OPERATIONAL RISK MODELS • Bayesian Networks • Cause/effect and control become apparent, prior probabilities based on firm knowledge and experience, estimates easy to update, scenario analysis easy, simplifies complex processes, networks are firm specific • Complexity (require strong documentation), interpretation of results requires expertise, costly and time consuming (versus benefit?) • Monte Carlo simulation • Handles complex systems, produces appropriate loss distribution, can be dynamic, precision increased by increasing number of simulations • Larger the system the slower the process, complexity leads to few really understanding a complex system, choice of events to populate distribution key (GIGO), costly and time consuming (versus benefit?)
EXTERNAL DATA • Useful • For external risks • For information on HOW an event can occur • A reminder of relevance of OpRisk • Not Useful • To augment a small data set • For “any data are better than no data” argument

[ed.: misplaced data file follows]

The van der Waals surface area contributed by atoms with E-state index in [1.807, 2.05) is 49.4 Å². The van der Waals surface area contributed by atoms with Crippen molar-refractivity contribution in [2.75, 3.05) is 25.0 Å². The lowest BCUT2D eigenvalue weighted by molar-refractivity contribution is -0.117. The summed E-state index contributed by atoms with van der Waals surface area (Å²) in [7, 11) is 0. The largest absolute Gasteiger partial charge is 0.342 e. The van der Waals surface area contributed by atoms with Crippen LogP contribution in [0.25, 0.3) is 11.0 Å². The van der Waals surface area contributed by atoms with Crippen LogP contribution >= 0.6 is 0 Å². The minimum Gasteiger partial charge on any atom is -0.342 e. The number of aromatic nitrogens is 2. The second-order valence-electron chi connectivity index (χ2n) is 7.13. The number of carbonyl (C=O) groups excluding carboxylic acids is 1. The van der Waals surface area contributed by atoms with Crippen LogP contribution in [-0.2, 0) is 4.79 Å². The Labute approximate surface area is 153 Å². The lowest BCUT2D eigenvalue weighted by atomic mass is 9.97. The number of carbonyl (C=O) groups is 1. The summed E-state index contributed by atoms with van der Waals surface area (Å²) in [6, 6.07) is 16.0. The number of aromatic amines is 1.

VALIDATION Validation of OpRisk models is a major issue: • Current published approaches do not address the “completeness of portfolio” issue • Causes of large losses are generally complex, the result of several factors so ability to predict future large losses based on previous ones is reduced • Much easier to predict for operations processing losses where, generally, few factors often cause loss • Context dependency issue: Lack of cause and effect • As yet no proven predicative link between past and future events • Lack of sufficient relevant data: System (firm, organization unit within firm) changes in character before adequate data is accumulated to validate a model • Sufficient data only available for the high-frequency, low-impact loss events – But these events would not drive the capital charge